One project well on its way to being realised is the high-profile Logistics North, a hub for manufacturing and logistics operations for which Hydrock delivered mechanical and electrical systems and utility engineering covering four parts of the development. The scheme brings more than 4m sq ft of commercial space and huge employers to the region. It is also predicted to deliver £300m of gross value add to the local economy. These developments that generate commercial income are a crucial cog to regeneration of areas outside city centres.

Over the next decade Bolton will be transformed, with several projects already in the pipeline, such as the £150m neighbourhood in Church Wharf; 1,700 homes at Rivington Chase in Horwich, built on the former locomotive works site; and plans for a n 18-acre super-connected ‘digital city’ on Blackhorse Street.

When you distil it to its essence, placemaking comes down to hope and trust. Bolton, like other towns in Greater Manchester, suffered from people moving out. In my opinion, spending this money is not just about futureproofing places for generations to come, but about bringing people home.

Creating great places to live is at the epicentre of placemaking. Hydrock is supporting two projects at present that will ultimately lead to the delivery of 290 residential homes on brownfield land in the borough. My role is to help our clients unlock the viability of their sites. This involves us carrying out site investigations, geotechnical surveys, earthworks and remediation design, and materials management planning. We ensure sites are de-risked so that construction can start as soon as possible and that the finished product ultimately meets the needs of today’s families and generations to come.

At its zenith, Bolton led the world in textiles and engineering. Accepting that nothing happens by chance, its next stage of evolution, in the right guiding hands, will be the catalyst for an even greater legacy.


As a final thought, I invite you to reflect on the quite fitting Horwich motto: copia est labor – ‘industry brings prosperity’!

  • Danny Hope is regional director at Hydrock

Your Comments

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Prediction: Greater Manchester, the city of Salford… are all in the early stages of transformation to become the London of the North. Huge changes have already happened, such as Logistics North and the regeneration of many Greater Manchester town centres, to mention just a few. And there is tonnes more stuff to come.

By Geoff

Lever Park and Rivington Pike are wonderful places. Lord Leverhulme was as determined to leave a lasting legacy in the place of his birth, Bolton, as at Port Sunlight, and his Wirral home in Thornton Hough. His romantic landscape at Rivington includes an almost complete replica of Liverpool Castle. He was a member of the Liverpool Athenaeum and a great historian, and wanted to recreate a bit of old Liverpool here as it reminded him of the pool of Liverpool. The reservoir was built by Liverpool Corporation. Horwich is indeed a proud town, and so is Bolton, with its wonderful town hall. It is by building on the sense of place these areas already have that regeneration will be achieved.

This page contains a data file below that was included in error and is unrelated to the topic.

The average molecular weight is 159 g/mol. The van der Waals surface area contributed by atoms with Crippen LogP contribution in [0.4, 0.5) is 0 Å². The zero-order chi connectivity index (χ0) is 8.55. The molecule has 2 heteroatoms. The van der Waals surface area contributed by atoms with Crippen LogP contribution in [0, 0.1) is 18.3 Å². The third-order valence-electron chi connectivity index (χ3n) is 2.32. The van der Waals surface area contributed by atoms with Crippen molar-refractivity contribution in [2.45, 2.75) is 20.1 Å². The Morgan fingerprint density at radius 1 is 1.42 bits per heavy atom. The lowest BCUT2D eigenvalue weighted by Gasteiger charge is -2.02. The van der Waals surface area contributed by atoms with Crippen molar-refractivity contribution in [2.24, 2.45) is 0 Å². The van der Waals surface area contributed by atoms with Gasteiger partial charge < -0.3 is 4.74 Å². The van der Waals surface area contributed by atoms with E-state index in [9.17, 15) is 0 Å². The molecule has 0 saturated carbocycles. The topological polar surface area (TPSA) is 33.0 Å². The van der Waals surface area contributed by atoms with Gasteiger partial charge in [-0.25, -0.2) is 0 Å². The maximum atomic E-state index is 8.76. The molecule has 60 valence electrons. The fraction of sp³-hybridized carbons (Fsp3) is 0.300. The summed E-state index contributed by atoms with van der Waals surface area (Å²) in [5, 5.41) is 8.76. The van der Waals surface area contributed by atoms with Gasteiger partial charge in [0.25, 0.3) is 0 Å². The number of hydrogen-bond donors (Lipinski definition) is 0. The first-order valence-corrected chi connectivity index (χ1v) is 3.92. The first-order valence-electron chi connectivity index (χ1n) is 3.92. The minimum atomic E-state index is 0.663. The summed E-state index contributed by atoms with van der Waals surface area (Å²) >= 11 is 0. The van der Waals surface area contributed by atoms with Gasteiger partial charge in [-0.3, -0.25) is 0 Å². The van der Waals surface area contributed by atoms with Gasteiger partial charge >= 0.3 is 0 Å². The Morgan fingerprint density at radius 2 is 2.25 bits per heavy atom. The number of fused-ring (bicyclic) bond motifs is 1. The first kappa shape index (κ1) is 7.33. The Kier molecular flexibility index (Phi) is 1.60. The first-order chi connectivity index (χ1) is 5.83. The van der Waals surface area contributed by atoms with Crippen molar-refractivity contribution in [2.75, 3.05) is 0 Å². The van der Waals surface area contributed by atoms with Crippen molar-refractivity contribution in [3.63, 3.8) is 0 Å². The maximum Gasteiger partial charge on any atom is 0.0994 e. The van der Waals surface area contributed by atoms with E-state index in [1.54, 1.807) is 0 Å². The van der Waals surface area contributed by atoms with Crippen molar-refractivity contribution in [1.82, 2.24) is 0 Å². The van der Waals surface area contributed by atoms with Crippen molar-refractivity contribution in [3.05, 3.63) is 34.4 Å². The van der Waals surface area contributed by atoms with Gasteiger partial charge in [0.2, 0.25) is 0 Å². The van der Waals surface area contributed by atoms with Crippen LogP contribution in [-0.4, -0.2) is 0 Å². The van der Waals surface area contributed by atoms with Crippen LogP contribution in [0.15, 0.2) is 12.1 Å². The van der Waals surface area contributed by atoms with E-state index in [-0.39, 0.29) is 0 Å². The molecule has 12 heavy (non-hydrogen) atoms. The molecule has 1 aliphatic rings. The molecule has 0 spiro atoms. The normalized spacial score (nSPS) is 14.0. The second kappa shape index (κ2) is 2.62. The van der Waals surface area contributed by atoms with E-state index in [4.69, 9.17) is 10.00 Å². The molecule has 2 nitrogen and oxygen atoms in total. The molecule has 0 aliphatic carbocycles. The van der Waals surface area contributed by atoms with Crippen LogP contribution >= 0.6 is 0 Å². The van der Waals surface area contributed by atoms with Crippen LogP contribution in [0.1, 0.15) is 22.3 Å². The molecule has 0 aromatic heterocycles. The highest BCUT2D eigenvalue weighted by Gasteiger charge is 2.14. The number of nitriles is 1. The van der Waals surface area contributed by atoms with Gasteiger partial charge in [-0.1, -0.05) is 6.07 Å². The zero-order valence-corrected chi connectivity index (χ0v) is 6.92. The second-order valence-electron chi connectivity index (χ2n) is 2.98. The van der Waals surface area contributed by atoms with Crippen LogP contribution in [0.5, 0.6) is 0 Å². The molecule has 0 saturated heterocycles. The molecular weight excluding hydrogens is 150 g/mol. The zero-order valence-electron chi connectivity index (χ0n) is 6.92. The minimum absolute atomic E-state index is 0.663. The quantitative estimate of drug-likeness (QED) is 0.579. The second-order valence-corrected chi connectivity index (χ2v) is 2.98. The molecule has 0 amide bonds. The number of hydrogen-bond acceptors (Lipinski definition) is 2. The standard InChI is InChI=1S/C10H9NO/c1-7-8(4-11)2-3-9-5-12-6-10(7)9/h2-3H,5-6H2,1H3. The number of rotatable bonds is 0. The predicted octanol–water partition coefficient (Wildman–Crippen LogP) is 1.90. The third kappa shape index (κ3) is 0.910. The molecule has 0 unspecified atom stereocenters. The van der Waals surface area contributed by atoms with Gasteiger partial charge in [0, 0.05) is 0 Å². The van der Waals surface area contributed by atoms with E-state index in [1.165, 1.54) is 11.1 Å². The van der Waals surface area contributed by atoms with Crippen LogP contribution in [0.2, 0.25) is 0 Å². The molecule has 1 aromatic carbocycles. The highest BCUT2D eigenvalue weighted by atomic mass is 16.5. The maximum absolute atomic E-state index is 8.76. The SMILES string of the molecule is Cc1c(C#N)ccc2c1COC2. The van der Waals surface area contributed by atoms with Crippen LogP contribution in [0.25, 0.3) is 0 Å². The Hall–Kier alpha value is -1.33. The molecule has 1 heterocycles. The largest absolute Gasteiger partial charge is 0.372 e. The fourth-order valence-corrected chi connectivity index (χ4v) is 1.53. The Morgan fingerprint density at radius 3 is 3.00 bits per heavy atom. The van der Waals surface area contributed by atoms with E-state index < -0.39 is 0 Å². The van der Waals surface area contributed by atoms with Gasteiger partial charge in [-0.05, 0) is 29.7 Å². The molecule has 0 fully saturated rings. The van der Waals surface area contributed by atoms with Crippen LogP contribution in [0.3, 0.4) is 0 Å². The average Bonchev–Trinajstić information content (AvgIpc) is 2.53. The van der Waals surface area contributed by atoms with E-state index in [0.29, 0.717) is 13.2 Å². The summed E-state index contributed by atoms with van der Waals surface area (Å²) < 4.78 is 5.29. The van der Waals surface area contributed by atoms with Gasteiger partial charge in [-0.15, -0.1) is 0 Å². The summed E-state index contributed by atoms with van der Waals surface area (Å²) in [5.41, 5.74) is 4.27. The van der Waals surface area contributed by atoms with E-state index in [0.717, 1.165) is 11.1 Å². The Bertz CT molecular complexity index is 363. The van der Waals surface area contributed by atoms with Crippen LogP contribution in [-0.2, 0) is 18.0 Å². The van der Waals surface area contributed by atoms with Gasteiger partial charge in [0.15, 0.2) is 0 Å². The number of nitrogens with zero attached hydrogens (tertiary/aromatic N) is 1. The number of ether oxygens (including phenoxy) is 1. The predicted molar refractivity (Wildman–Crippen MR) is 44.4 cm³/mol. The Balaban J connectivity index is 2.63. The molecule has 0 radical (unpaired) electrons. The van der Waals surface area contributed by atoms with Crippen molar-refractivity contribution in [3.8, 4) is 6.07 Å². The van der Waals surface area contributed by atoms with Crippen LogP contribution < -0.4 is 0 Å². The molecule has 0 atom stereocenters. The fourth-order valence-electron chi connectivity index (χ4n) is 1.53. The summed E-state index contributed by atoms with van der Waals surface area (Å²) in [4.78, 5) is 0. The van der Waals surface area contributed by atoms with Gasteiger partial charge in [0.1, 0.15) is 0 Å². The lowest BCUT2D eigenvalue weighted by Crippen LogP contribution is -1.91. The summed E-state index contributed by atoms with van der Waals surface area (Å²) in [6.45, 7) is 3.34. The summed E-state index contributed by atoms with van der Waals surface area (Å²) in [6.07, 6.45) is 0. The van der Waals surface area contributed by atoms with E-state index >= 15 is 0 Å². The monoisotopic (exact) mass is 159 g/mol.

By Red Squirrel

Danny makes some good points about regeneration and its great to hear Hydrock’s Manchester team contributing to an area that is such a great asset to Manchester and the surrounding area. There is as Geoff has said a huge amount of regeneration going on across Gtr Manchester but with so much concentrated on the core area’s of Manchester city centre Salford and Trafford some other Boroughs like Bolton and Rochdale have been under served. Transport infrastructure will help greatly and continuing the expansion of Metrolink serving some of these areas will have an effect of allowing people easy travel into and across Manchester just as the underground helped knit the outer London Boroughs together. In the meantime i will enjoy the benefits of having such a great place on my doorstep!

By RivingtonRider

Really enjoyed that read Danny, and loving this little line “help a place realise its own soul”. Keep up the good work.

By Matt Pickering

Horwich is the posh end though. Bolton today is an area with a lot of people living in real poverty. Number one ask on my list would be to sort out public transport so that people can easily get to work in another part of Bolton, or any part of Greater Manchester, and to make that public transport more affordable. Buses in London cost £1.50 to go any distance. So let’s let people get to work easily and affordably and plan the spending, housing and infrastructure to enable this.

By Hendo

Thanks for the comments everyone, enjoyed doing the piece and reading the comments

By Danny Hope